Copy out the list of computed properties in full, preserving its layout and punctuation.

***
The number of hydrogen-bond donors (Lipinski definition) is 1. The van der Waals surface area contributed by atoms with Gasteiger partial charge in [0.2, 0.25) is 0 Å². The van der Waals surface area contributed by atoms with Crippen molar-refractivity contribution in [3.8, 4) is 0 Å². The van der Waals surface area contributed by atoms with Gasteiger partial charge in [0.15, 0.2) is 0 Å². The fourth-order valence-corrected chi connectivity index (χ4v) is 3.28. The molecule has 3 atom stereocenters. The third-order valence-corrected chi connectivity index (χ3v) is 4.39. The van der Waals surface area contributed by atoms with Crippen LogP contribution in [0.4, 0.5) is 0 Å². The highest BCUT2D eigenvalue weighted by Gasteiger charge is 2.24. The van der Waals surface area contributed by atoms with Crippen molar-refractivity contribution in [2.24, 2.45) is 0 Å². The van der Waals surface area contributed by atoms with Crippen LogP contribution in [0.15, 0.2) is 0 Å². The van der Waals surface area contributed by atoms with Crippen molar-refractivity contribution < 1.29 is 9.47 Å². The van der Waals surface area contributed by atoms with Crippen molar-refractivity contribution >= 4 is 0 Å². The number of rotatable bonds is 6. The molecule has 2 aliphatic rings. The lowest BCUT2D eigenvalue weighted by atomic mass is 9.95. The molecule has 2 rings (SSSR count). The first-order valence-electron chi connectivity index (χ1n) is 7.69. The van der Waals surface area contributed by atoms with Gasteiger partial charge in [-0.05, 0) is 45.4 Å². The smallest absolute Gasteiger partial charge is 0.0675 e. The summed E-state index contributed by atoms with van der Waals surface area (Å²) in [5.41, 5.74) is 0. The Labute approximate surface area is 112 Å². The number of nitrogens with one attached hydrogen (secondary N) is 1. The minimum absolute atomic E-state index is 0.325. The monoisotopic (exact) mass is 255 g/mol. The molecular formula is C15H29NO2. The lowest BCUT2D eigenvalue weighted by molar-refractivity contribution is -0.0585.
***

The number of hydrogen-bond donors (Lipinski definition) is 1. The van der Waals surface area contributed by atoms with Gasteiger partial charge in [0.2, 0.25) is 0 Å². The van der Waals surface area contributed by atoms with Crippen molar-refractivity contribution in [3.8, 4) is 0 Å². The van der Waals surface area contributed by atoms with Gasteiger partial charge in [0.15, 0.2) is 0 Å². The fourth-order valence-corrected chi connectivity index (χ4v) is 3.28. The molecule has 3 atom stereocenters. The third-order valence-corrected chi connectivity index (χ3v) is 4.39. The van der Waals surface area contributed by atoms with Crippen LogP contribution in [0.4, 0.5) is 0 Å². The highest BCUT2D eigenvalue weighted by Gasteiger charge is 2.24. The van der Waals surface area contributed by atoms with Crippen molar-refractivity contribution in [2.24, 2.45) is 0 Å². The van der Waals surface area contributed by atoms with Crippen LogP contribution in [0.15, 0.2) is 0 Å². The van der Waals surface area contributed by atoms with Crippen molar-refractivity contribution < 1.29 is 9.47 Å². The van der Waals surface area contributed by atoms with Crippen molar-refractivity contribution >= 4 is 0 Å². The number of rotatable bonds is 6. The molecule has 2 aliphatic rings. The lowest BCUT2D eigenvalue weighted by atomic mass is 9.95. The molecule has 2 rings (SSSR count). The first-order valence-electron chi connectivity index (χ1n) is 7.69. The van der Waals surface area contributed by atoms with Gasteiger partial charge in [-0.05, 0) is 45.4 Å². The smallest absolute Gasteiger partial charge is 0.0675 e. The summed E-state index contributed by atoms with van der Waals surface area (Å²) in [5.41, 5.74) is 0. The Labute approximate surface area is 112 Å². The number of nitrogens with one attached hydrogen (secondary N) is 1. The minimum absolute atomic E-state index is 0.325. The monoisotopic (exact) mass is 255 g/mol. The molecular formula is C15H29NO2. The lowest BCUT2D eigenvalue weighted by molar-refractivity contribution is -0.0585.